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The speaker is a 61-year-old White woman with a college education from Nebraska City, Nebraska; she was recorded in 1967.


County: Otoe
State: NE

Nebraska City is home of the state's sole nationally recognized Underground Railroad homestead site, as part of the Network to Freedom program. Also home to a large German population, Nebraska City published the Nebraska Staats-Zeitung, a paper that, at one time, had the largest circulation of any paper in the county. The paper is said to be responsible for helping Germans move to the area throughout the 1800s and into the 1900s. In this segment, the speaker talks about Arbor Day and J. Sterling Morton, the man responsible for establishing the tree-planting holiday in 1872.
Inf: I think it's a few more years than ten, because when my grandfather came up the river from Saint Louis, having come from Ohio, that was in 1855 and it was already a settlement.

FW: Mm-hmm. Yeah, that makes that history go back quite a ways there. How did h-, oh, you said your grandfather came up the river from Ohio.

Inf: Yes, he???

FW: What did he do when he first settled here? This was some time ago I imagine.

Inf: Well, yes, it was in 1855, I think the winter of 1855. He and a, a young wife and a young baby, came up from their home in Ohio, and they met J. Sterling Morton in Saint Louis and came up on the same steamboat. River steamboat, with J. Sterling Morton [FW: Mm] and his wife and, and oldest child, and one of them homesteaded west of town, and one homesteaded south of town, and they remained good friends all their lives. J. Sterling Morton, of course, was the founder of Arbor Day.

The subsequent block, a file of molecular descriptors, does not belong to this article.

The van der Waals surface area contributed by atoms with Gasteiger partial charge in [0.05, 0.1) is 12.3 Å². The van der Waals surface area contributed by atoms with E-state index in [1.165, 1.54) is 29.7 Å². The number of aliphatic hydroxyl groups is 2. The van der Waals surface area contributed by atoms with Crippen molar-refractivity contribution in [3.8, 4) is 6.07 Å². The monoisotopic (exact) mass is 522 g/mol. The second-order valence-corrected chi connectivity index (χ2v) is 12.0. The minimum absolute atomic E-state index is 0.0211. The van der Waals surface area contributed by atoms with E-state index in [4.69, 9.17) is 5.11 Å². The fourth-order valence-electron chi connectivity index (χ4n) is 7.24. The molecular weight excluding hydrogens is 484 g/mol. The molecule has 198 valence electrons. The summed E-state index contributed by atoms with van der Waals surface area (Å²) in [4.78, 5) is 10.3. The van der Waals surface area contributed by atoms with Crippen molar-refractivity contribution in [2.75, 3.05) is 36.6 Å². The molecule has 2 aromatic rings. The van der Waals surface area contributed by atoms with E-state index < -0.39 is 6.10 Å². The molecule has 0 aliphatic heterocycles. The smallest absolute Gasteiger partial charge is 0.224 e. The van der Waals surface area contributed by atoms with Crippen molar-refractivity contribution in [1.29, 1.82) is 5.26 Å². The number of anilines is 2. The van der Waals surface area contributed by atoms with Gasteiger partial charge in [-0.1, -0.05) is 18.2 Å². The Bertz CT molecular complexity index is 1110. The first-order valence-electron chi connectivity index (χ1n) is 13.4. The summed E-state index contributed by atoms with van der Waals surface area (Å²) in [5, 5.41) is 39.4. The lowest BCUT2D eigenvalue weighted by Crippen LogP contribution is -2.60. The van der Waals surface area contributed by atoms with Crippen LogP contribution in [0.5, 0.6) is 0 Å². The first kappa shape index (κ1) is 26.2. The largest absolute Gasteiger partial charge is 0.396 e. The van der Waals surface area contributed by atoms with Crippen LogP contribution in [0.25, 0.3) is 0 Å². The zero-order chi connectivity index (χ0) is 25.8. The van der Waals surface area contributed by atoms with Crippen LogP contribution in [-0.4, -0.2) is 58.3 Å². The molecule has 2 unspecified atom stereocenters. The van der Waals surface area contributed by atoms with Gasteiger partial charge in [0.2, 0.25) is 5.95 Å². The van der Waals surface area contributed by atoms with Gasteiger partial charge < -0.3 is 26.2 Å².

FW: Mm-hmm. Did he begin his, uh, interest in trees at that time? (xxx)

Inf: Yes, he was, um, let's see, I was trying to think. Under Grover Cleveland, I think, he was Secretary of Agriculture [FW: Mmm]. He went into politics and became Secretary of Agriculture. And he had been interested in trees all the time because Nebraska was a prairie at that time and had no trees [FW: Mmm] other than the willows that grew along the river, and the cottonwoods. And he thought that it was wonderful country if it had more trees so he started, really [FW: Yeah], planting trees and having everyone plant trees [FW: Mm]. And it's now become a national holiday.

FW: Yeah. It's quite something to be proud about, I think.

Inf: Yes, his home is now a state park [FW: Mmm] and it's being kept um, as natural as possible [FW: Mmm]. And they still plant new trees every year, and all throughout the town, new trees are planted every year on Arbor Day, which is his birthday and it's, happens to be in April, our planting season [FW: Mmm], but I understand that Arbor Day is in different months in other states [FW: Yeah], depending on the time of year they plant trees.

FW: Right. And sometimes it's in May even, I think.

Inf: May, it could be in February, March, sometimes in the fall.

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